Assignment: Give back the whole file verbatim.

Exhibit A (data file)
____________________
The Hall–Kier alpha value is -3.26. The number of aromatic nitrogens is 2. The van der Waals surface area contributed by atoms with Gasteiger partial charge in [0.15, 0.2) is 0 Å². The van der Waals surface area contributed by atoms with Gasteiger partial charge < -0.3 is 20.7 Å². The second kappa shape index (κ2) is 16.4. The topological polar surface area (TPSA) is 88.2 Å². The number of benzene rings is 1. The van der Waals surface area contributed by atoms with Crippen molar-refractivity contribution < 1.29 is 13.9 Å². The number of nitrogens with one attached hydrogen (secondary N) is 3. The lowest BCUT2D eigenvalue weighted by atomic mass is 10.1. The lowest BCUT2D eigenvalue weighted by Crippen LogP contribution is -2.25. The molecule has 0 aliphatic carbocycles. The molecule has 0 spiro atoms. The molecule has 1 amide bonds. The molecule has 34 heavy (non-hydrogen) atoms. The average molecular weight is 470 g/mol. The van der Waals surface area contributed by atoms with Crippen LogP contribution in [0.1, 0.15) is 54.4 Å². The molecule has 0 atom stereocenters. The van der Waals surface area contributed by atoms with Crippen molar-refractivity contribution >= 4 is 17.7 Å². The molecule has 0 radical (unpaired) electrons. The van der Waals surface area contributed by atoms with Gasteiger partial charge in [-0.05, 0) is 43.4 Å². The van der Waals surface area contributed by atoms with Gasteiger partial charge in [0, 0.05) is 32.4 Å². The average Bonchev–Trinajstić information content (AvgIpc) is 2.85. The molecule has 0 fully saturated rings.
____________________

The Hall–Kier alpha value is -3.26. The number of aromatic nitrogens is 2. The van der Waals surface area contributed by atoms with Gasteiger partial charge in [0.15, 0.2) is 0 Å². The van der Waals surface area contributed by atoms with Gasteiger partial charge < -0.3 is 20.7 Å². The second kappa shape index (κ2) is 16.4. The topological polar surface area (TPSA) is 88.2 Å². The number of benzene rings is 1. The van der Waals surface area contributed by atoms with Crippen molar-refractivity contribution < 1.29 is 13.9 Å². The number of nitrogens with one attached hydrogen (secondary N) is 3. The lowest BCUT2D eigenvalue weighted by atomic mass is 10.1. The lowest BCUT2D eigenvalue weighted by Crippen LogP contribution is -2.25. The molecule has 0 aliphatic carbocycles. The molecule has 0 spiro atoms. The molecule has 1 amide bonds. The molecule has 34 heavy (non-hydrogen) atoms. The average molecular weight is 470 g/mol. The van der Waals surface area contributed by atoms with Crippen LogP contribution in [0.1, 0.15) is 54.4 Å². The molecule has 0 atom stereocenters. The van der Waals surface area contributed by atoms with Crippen molar-refractivity contribution >= 4 is 17.7 Å². The molecule has 0 radical (unpaired) electrons. The van der Waals surface area contributed by atoms with Gasteiger partial charge in [-0.05, 0) is 43.4 Å². The van der Waals surface area contributed by atoms with Gasteiger partial charge in [0, 0.05) is 32.4 Å². The average Bonchev–Trinajstić information content (AvgIpc) is 2.85. The molecule has 0 fully saturated rings.